The top ten skills employers look for in graduates

The top ten skills employers look for in graduates

The top ten skills employers look for in graduates

Not so long ago the University of Kent collated the results of surveys responded to by such high-profile employers as Microsoft and the BBC, and summarised them to give us the top ten skills those employers consider most important for graduate recruits.

In tenth place was TIME MANAGEMENT – definitely a skill most recent graduates would have developed during their studies, once they’d realised they need to find – or make – the time for those studies.

The ninth most important skill was considered to be FLEXIBILITY – the ability to adapt quickly and successfully to changing situations and, in the case of moving from the world of academia to the world of work, changing environments. Sadly, for too many graduates that change from university to work can prove to be so difficult it makes employers wonder why they took them on in the first place.

At number 8, PLANNING AND ORGANISATION. Again it’s a skill graduates had to acquire – otherwise those assignments and that dissertation would never have been written. But in the working world, it’s not just the person making those plans and doing that organisation who’s affected: that planning and organisation can have far-reaching effects throughout any given department, and even the business as a whole.

At number 7, WRITTEN COMMUNICATION. Coursework, term papers and dissertations are written to demonstrate knowledge as well as powers of analysis and deduction, but they’re far removed from business writing, which needs to put a point across clearly and succinctly and – in many cases – to get the reader(s) to perform a specific action.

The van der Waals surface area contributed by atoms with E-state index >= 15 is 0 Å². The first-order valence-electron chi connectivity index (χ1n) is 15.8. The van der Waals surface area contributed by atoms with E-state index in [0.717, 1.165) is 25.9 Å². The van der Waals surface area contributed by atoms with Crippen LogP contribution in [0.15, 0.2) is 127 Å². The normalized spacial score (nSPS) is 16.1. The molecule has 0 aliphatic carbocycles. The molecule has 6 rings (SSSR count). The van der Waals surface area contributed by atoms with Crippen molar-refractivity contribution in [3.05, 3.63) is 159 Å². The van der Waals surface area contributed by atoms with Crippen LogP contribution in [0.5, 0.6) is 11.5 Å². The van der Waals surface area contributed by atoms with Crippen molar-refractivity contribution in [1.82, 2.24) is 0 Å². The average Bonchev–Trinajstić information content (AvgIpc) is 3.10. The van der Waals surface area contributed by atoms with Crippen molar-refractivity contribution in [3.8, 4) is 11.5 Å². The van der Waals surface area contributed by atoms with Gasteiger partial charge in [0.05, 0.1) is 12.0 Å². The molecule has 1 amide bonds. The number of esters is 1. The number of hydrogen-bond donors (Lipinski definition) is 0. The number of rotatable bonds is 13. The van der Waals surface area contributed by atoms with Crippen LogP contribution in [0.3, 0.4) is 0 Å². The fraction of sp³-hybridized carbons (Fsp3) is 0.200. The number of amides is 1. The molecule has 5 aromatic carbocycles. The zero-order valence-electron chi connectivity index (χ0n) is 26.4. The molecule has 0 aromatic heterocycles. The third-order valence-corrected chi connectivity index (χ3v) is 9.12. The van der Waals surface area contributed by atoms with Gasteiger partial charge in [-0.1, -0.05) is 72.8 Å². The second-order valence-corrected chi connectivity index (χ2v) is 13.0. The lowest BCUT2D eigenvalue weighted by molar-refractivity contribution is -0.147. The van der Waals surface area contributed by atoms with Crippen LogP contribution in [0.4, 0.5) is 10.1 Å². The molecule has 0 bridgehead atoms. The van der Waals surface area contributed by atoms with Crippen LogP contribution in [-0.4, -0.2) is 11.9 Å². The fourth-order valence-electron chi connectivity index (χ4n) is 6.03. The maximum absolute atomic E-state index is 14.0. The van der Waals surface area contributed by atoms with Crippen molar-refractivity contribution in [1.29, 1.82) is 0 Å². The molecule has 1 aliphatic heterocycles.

DRIVE comes in at number 6 – although some might consider that less of a skill and more of a character trait. Whatever it is, it’s still something employers are looking for in graduate recruits: that quality of determining what needs to be done and, no matter what it takes, actually getting it done.

At number 5 comes INITIATIVE. Again, that could be defined as a character trait, but then again there are certain skills involved in identifying opportunities and very definite skills needed to make the most of those opportunities, especially in a business context.

And this brings us nicely to skill number 4: INVESTIGATION AND ANALYSIS. This, after years of research and study at university, is probably the easiest skill for graduates to bring with them into the business world.

But it’s also a skill that needs proper development in a new environment: like initiative, investigation and analysis depend on detailed knowledge about the employer, the company as a whole, the competition and the market in general. And that’s why COMMERCIAL AWARENESS is the third most important skill employers are looking for in graduate recruits.

TEAMWORK comes in at number 2, and over the years it’s unlikely for any graduate not to have participated in one kind of team activity or another – whether it’s to score more points than the opposing team on the sports field, or to join with other students to complete a project successfully and on schedule.

And the top skill employers are looking for in their graduate recruits is … VERBAL COMMUNICATION – the ability to express themselves with confidence and clarity – without which no graduate would make it past the interview stage.

So graduates should be no stranger to verbal communication … teamwork … investigation and analysis … written communication … planning and organisation … and time management.

But as for drive, initiative, commercial awareness and the flexibility to adapt from the familiar environment of university to the strange new world of commerce, these are the skills employers are looking for – skills that won’t have been developed fully before, but certainly which need to be put into practice from day one if any graduate recruit is going to make a success of their early career.

And this is why we’ve founded Flying Start, so we can use our years of past experience to give graduates the kind of skills they so desperately need right at the start of their career – and to make a success of that career in the future.

Invest one week in YOUR future.

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